A majority of recovery programs were operated by local level agencies (approximately 58%), including 12 programs in New Jersey and New York after Hurricane Sandy, 21 programs in North Carolina after Hurricane Matthew, and 9 programs in Texas after Hurricane Harvey. Half of all the programs in North Carolina were operated by local, county, or city-level agencies whereas in New York and New Jersey, state agencies took the lead on small business recovery programming. Most programs, regardless of who operated them, were funded through federal sources. This funding was disbursed in three primary ways—directly through direct federal programs (such as SBA loans); secondarily through state agencies, (such as the CDBG-DR funds); or as a combination of funds from non-federal sources such as state, local, or nonprofit agencies. About 40% of all programs used a mix of federal and non-federal sources to fund them, with federal sources featuring most frequently in the mix. This result indicates the importance of federal funding to small business recovery programs in the United States.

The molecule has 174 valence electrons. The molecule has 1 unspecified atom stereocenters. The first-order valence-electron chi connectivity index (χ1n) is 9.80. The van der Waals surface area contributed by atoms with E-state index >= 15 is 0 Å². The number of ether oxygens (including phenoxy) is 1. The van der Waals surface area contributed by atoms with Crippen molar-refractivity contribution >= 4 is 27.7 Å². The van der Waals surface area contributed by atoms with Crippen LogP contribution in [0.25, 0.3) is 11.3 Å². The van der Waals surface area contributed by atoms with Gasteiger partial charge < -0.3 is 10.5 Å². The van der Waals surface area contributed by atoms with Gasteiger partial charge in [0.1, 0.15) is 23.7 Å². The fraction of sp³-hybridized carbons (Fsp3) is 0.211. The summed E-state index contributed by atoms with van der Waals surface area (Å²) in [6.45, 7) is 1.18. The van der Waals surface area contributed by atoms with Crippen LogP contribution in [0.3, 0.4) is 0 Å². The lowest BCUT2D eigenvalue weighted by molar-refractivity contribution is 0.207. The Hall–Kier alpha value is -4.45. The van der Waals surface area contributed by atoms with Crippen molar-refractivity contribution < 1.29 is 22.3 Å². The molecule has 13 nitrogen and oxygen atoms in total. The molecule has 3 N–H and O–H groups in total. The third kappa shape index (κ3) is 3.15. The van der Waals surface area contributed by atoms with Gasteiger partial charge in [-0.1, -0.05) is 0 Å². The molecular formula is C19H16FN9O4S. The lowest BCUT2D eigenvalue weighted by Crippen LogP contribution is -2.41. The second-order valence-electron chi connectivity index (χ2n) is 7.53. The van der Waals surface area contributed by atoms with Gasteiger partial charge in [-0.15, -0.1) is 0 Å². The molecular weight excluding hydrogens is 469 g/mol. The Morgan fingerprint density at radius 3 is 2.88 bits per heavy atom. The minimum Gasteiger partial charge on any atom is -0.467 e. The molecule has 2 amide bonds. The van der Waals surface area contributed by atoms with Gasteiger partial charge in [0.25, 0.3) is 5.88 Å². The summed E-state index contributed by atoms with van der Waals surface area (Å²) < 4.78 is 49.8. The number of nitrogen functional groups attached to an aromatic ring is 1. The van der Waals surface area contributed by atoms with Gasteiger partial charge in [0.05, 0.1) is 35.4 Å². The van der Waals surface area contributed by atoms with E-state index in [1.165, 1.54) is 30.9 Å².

This research also analyzed the programs’ focus on mitigation as an eligible use of recovery funds. Our findings shows that regardless of who funds or operates the recovery programs, they are less likely to promote mitigation (see Table 3). Most recovery programs (75%) did not list mitigation actions as either required or suggested activities in their program guidelines and instead focused solely on repair and restoration activities (“mitigation-not-mentioned”). An example of this focus was the Community Impact Lending Program in Texas, which allowed loans to be used to repair damaged businesses and compensate for economic loss, but did not mention any mitigation actions such as structural elevation or purchase of business interruption insurance as eligible fund uses.